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So Why Is The Number Of Men Dying From Prostate Cancer Increasing

As our population grows and people live longer, more and more people will be diagnosed with cancer.

Prostate cancer is primarily a disease of older men. Those aged 50 and above are significantly more likely to be diagnosed with it. In 2015, the disease was most common in men aged 65-69.

If more men are being diagnosed, then sadly this can mean that more men will die. In recent years, survival rates have increased significantly thanks to a heightened awareness among men, the development of new treatments and the availability of new tools that can diagnose the disease earlier.

However, breast cancer research has traditionally received significantly more funding than prostate cancer research, and the latest figures have led to calls for more studies in this area to tackle the increase in deaths.

Causes Of Prostate Cancer

Prostate cancer  Prostap DCS

It is not known exactly what causes prostate cancer, although a number of things can increase your risk of developing the condition.

These include:

  • age risk;rises as you get older and;most cases are diagnosed in;men over 50 years of age.
  • ethnic group prostate cancer is more common among men of African-Caribbean and African descent than;in men of Asian descent.
  • family history having a brother or father who developed prostate cancer under the age of 60 seems to increase the risk of you developing it. Research also shows that having a close female relative who developed breast cancer may also increase your risk of developing;prostate cancer.;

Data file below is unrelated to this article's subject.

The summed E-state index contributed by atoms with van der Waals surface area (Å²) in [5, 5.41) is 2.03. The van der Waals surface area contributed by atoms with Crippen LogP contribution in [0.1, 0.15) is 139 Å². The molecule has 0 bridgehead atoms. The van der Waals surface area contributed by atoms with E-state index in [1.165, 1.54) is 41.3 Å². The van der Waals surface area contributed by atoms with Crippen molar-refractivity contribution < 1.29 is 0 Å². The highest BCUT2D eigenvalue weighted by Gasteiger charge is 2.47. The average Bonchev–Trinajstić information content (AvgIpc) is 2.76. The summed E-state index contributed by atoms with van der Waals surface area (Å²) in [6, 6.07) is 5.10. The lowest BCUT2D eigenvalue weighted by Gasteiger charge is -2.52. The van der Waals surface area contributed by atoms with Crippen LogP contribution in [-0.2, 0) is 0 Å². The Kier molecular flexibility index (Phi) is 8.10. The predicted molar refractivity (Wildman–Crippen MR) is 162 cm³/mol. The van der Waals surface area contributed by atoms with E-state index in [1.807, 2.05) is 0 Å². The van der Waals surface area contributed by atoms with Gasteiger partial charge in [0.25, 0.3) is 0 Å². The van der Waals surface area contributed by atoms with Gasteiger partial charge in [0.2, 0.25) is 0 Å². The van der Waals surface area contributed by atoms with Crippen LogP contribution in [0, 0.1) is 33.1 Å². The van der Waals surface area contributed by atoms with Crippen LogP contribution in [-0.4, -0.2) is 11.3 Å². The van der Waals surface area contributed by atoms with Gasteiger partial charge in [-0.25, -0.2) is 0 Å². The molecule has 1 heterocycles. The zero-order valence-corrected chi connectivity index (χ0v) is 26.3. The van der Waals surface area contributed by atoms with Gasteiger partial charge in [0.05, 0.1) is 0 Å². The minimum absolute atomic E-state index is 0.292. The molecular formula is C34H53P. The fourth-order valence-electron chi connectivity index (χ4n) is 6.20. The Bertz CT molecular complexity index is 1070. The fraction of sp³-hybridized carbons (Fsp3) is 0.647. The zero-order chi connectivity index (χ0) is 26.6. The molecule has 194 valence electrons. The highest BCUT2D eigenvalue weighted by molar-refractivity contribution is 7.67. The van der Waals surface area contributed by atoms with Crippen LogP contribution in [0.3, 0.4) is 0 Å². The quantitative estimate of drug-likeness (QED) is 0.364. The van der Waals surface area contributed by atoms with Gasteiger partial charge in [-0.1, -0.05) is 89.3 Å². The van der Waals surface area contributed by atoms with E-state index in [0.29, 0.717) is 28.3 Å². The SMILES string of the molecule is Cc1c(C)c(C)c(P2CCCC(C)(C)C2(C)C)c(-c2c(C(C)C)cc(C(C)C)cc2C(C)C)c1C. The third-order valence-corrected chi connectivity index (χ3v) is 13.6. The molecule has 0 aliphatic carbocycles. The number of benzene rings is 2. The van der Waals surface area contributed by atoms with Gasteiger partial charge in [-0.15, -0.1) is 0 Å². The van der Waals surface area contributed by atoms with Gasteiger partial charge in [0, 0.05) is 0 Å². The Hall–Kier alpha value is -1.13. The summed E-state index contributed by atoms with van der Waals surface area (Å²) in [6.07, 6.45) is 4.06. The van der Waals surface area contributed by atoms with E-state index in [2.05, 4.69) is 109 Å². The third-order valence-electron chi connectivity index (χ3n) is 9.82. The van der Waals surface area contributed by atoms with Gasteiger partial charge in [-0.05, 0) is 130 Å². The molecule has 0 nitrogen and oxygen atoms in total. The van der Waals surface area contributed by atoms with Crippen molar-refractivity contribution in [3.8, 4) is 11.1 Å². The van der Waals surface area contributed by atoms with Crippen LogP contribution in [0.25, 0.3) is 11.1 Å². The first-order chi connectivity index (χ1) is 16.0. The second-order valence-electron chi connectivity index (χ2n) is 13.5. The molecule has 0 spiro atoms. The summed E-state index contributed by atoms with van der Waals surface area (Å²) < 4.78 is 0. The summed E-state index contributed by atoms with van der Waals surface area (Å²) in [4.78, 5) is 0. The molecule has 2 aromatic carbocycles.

• obesity recent research suggests that there may be a link between obesity and prostate cancer.
  • exercise men who regularly exercise have also been found to be at lower risk of developing prostate cancer.
  • diet research is ongoing into the links between diet and prostate cancer. There is evidence that a diet high in calcium is linked to an increased risk of developing prostate cancer.

In addition, some research has shown that prostate cancer rates appear to be lower in;men who eat foods containing certain nutrients including lycopene, found in cooked tomatoes and other red fruit, and selenium, found in brazil nuts. However, more research is needed.

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Risk Of Prostate Cancer

About 1 man in 8;will be diagnosed with prostate cancer during his lifetime.

Prostate cancer is more likely to develop in older men and in non-Hispanic Black men. About 6 cases in 10 are diagnosed in men who are 65 or older, and it is rare in men under 40. The average age of men at diagnosis is about 66.

The Early Warning Signs

Late diagnosis can reduce chances of survival, limit treatment options or result in more invasive interventions.

So, it’s important to be aware of the signs and symptoms.

The difficulty is most men with early prostate cancer dont have any signs or symptoms, according to Prostate Cancer UK.

One reason for this is the way the cancer grows – you usually only get early symptoms if the cancer grows near the urethra and presses against it, changing the way you urinate.

If you do notice changes in the way you urinate, this is more likely to be a sign of a very common non-cancerous problem called an enlarged prostate, or another health problem.

But its still a good idea to get it checked out.

Other signs to look out for include:

  • difficulty starting to urinate or emptying your bladder
  • a weak flow when you urinate
  • a feeling that your bladder hasnt emptied properly
  • dribbling urine after you finish urinating
  • needing to urinate more often than usual, especially at night
  • a sudden need to urinate you may sometimes leak urine before you get to the toilet